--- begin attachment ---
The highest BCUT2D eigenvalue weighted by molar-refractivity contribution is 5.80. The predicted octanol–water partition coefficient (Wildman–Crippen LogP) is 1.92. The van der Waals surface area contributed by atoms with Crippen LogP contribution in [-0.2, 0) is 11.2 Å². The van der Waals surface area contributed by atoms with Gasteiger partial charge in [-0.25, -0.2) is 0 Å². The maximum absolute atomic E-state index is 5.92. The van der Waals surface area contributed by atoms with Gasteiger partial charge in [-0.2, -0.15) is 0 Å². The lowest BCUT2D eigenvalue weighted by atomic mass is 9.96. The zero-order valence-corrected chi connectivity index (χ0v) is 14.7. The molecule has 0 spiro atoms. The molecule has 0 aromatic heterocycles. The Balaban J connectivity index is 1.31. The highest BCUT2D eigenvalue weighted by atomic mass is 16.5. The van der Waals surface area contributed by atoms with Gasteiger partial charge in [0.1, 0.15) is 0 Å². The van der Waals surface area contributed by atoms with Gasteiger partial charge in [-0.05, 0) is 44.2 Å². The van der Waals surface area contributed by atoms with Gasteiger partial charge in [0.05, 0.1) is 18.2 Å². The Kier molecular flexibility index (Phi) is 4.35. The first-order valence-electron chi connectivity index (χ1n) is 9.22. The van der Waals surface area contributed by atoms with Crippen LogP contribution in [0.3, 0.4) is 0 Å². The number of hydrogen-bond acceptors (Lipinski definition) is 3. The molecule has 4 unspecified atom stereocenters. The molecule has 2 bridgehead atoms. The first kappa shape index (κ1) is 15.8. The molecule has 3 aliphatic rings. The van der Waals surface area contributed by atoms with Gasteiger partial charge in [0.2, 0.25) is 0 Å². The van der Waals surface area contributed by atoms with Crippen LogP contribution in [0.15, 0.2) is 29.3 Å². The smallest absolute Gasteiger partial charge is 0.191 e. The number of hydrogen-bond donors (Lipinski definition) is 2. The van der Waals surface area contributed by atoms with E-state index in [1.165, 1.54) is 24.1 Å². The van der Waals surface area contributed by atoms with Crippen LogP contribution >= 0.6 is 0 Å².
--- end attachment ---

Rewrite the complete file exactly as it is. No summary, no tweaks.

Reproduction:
The highest BCUT2D eigenvalue weighted by molar-refractivity contribution is 5.80. The predicted octanol–water partition coefficient (Wildman–Crippen LogP) is 1.92. The van der Waals surface area contributed by atoms with Crippen LogP contribution in [-0.2, 0) is 11.2 Å². The van der Waals surface area contributed by atoms with Gasteiger partial charge in [-0.25, -0.2) is 0 Å². The maximum absolute atomic E-state index is 5.92. The van der Waals surface area contributed by atoms with Gasteiger partial charge in [-0.2, -0.15) is 0 Å². The lowest BCUT2D eigenvalue weighted by atomic mass is 9.96. The zero-order valence-corrected chi connectivity index (χ0v) is 14.7. The molecule has 0 spiro atoms. The molecule has 0 aromatic heterocycles. The Balaban J connectivity index is 1.31. The highest BCUT2D eigenvalue weighted by atomic mass is 16.5. The van der Waals surface area contributed by atoms with Gasteiger partial charge in [0.1, 0.15) is 0 Å². The van der Waals surface area contributed by atoms with Gasteiger partial charge in [-0.05, 0) is 44.2 Å². The van der Waals surface area contributed by atoms with Gasteiger partial charge in [0.05, 0.1) is 18.2 Å². The Kier molecular flexibility index (Phi) is 4.35. The first-order valence-electron chi connectivity index (χ1n) is 9.22. The van der Waals surface area contributed by atoms with Crippen LogP contribution in [0.3, 0.4) is 0 Å². The number of hydrogen-bond acceptors (Lipinski definition) is 3. The molecule has 4 unspecified atom stereocenters. The molecule has 2 bridgehead atoms. The first kappa shape index (κ1) is 15.8. The molecule has 3 aliphatic rings. The van der Waals surface area contributed by atoms with Gasteiger partial charge in [0.2, 0.25) is 0 Å². The van der Waals surface area contributed by atoms with Crippen LogP contribution in [0.15, 0.2) is 29.3 Å². The smallest absolute Gasteiger partial charge is 0.191 e. The number of hydrogen-bond donors (Lipinski definition) is 2. The van der Waals surface area contributed by atoms with E-state index in [1.165, 1.54) is 24.1 Å². The van der Waals surface area contributed by atoms with Crippen LogP contribution >= 0.6 is 0 Å².